This week in our Sunday morning series, Above All Else, we took a look at one area where we need to guard our hearts.
When we hurt someone—intentionally or even unintentionally—we will often feel guilty. Guilt comes because there is an imbalance in the relationship. We owe someone something. That's why we use the phrase, "I owe you an apology." Or, "I need to make it up to you."
For example, consider child who lies to a parent. The child has robbed the relationship of trust. Or a coworker who sends an email belittling someone. They have taken a reputation from another person. Or what about a parent who walks away from the family because of an affair? They have robbed the family of traditions and meals together, as well as financial and emotional stability. Whenever we hurt someone, we cause a debt in the relationship. The thing that keeps that outstanding balance looming over us is guilt.
The Holy Spirit will often convict us when we've sinned or wronged someone. But that conviction serves as means for change. Confession, then, is a first step in a series of steps that brings light to the darkness we often attempt to hide or ignore.
Throughout Scripture, we see how confession was a public step towards abandoning sin. James even says, "Confess your sins to each other and pray for each other so that you may be healed." (5:16) Confession was more about the heart than a ritual that somehow made us feel better about or sins.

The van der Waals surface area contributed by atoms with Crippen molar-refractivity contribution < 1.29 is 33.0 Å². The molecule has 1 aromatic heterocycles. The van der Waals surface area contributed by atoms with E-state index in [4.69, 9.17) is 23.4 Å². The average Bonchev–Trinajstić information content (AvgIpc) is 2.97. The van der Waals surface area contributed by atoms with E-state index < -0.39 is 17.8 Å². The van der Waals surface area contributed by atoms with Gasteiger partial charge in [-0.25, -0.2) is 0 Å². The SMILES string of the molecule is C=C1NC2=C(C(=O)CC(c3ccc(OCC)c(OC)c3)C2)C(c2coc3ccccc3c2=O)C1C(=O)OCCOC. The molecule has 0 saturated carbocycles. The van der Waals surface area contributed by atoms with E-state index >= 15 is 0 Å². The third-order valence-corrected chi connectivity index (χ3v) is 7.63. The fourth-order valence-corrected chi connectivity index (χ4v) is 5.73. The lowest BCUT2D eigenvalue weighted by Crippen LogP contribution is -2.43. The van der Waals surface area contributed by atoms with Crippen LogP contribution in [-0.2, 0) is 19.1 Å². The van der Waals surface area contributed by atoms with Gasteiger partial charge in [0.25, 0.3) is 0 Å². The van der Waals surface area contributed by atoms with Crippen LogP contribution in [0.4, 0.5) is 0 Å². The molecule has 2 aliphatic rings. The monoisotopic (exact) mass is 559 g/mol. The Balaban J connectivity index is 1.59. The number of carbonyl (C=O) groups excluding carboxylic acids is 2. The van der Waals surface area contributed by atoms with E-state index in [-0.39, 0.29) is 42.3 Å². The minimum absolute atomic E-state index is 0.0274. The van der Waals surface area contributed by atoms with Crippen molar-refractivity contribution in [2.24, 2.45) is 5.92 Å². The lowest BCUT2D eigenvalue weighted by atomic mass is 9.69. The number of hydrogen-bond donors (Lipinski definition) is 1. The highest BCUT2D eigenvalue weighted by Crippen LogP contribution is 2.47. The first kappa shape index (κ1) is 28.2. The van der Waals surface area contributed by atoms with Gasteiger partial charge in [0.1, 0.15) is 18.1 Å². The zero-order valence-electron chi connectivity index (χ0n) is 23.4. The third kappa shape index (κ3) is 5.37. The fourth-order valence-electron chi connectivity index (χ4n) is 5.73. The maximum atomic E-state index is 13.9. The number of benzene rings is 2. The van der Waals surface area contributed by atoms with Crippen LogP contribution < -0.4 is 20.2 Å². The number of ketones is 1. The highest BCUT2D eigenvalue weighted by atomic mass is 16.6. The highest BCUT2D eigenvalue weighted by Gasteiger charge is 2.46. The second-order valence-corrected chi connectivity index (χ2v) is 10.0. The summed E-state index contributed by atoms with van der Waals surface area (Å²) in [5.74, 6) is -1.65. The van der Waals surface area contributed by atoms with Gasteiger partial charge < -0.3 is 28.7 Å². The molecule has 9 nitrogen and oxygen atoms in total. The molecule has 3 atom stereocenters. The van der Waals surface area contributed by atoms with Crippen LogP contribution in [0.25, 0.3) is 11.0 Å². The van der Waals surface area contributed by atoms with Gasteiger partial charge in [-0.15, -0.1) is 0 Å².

One factor to consider. John reminds us that God will forgive us and cleanse us of all unrighteousness when we confess our sins to Him. (1 John 1:9) God offers us freedom from our sin because He cancels the debt we owe Him. That's what's amazing about grace. God no longer looks at the debt we have with Him because He paid it in full. However, the forgiveness and grace that He showers on us is not an escape from our responsibility to make things right with those we've wronged. In fact, that very grace compels us to make things right with those we've wronged.
This is exactly why Jesus said, "If you bring your gift to the altar and there remember that your brother or sister has something against you, leave your gift at the altar and go. First make things right with your brother or sister and then come back and offer your gift." (Matthew 5:23-24)
It's also important to remember that confession is not what hurts people. Our sin and concealment of that sin is what hurts people.
Confession—the first step in making things right—can break the power of guilt in our lives. Here are a few questions for reflection:
Notes from the Staff @The Woods